I would start with estimating a (simple) bivariate correlation matrix which includes your outcome variable as well as all predictors. This will give you very first insights into the dependency structure of all your variables. Especially correlation coefficients of $|r| > 0.4$ (between your predictor variables) can indicate later multicollinearity problems.
Next, I would continue with a series of bivariate regressions. That is, for each predictor ('independent variable') run one logistic regression. One of these regressions will focus on your control-/treatment-group variable. This will inform you about the 'gross' effects, that is the unadjusted effects. Please, do not think that statistically non-significant effects could be excluded from later analysis.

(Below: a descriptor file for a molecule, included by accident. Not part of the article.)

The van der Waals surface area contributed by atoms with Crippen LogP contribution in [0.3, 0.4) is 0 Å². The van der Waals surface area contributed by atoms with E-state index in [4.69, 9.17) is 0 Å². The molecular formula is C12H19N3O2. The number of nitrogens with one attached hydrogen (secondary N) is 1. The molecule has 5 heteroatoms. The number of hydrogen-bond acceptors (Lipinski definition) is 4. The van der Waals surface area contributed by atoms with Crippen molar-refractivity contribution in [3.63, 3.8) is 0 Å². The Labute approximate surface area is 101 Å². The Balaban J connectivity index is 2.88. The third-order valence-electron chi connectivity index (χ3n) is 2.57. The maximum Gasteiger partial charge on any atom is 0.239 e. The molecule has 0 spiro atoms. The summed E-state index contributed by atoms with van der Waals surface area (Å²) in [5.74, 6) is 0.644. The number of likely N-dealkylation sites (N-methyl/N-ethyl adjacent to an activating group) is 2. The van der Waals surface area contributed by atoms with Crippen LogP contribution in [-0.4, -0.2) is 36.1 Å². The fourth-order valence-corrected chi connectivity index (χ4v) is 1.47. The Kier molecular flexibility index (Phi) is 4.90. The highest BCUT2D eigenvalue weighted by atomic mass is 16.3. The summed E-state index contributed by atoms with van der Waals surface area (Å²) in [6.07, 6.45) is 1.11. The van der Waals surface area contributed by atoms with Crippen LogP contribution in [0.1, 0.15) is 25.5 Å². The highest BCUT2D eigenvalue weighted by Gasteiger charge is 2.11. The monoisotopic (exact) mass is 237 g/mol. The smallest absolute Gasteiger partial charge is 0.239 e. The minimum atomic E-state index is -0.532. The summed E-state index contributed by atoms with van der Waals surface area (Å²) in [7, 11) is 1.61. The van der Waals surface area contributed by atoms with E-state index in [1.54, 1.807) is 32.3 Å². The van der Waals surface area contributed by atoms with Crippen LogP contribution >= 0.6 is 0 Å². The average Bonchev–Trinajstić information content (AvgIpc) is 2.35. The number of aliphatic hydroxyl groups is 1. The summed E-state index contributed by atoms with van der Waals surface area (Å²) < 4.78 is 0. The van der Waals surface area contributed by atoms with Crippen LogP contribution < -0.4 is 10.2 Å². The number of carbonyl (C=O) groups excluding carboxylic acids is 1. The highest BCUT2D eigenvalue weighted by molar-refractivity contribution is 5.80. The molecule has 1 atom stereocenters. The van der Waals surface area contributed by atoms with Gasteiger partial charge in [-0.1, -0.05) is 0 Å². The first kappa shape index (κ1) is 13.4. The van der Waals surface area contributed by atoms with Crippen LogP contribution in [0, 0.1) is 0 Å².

Do you assume an interaction effect between HIV and your treatment-variable (1=treatment, 0=control)? Then you could run two separate models with HIV as predictor variable, i.e. one model for control- and one model for treatment-group. Given that you observe different coefficients for HIV, you will need to run another model which includes an interaction effect $HIV \times treatment$ (and the two main effects). This second model will allow you to test for statistically significant differences between the groups. You also might include your other predictor variables.
Please be aware that interaction effects in logistic regression models are more complicated than in the case of a simple linear regression model. Edward Norton has published several papers which discuss that topic.
You also did not tell us what software you are using to estimate the models. However, most software packages are able to test for multicollinearity (VIF or tolerance).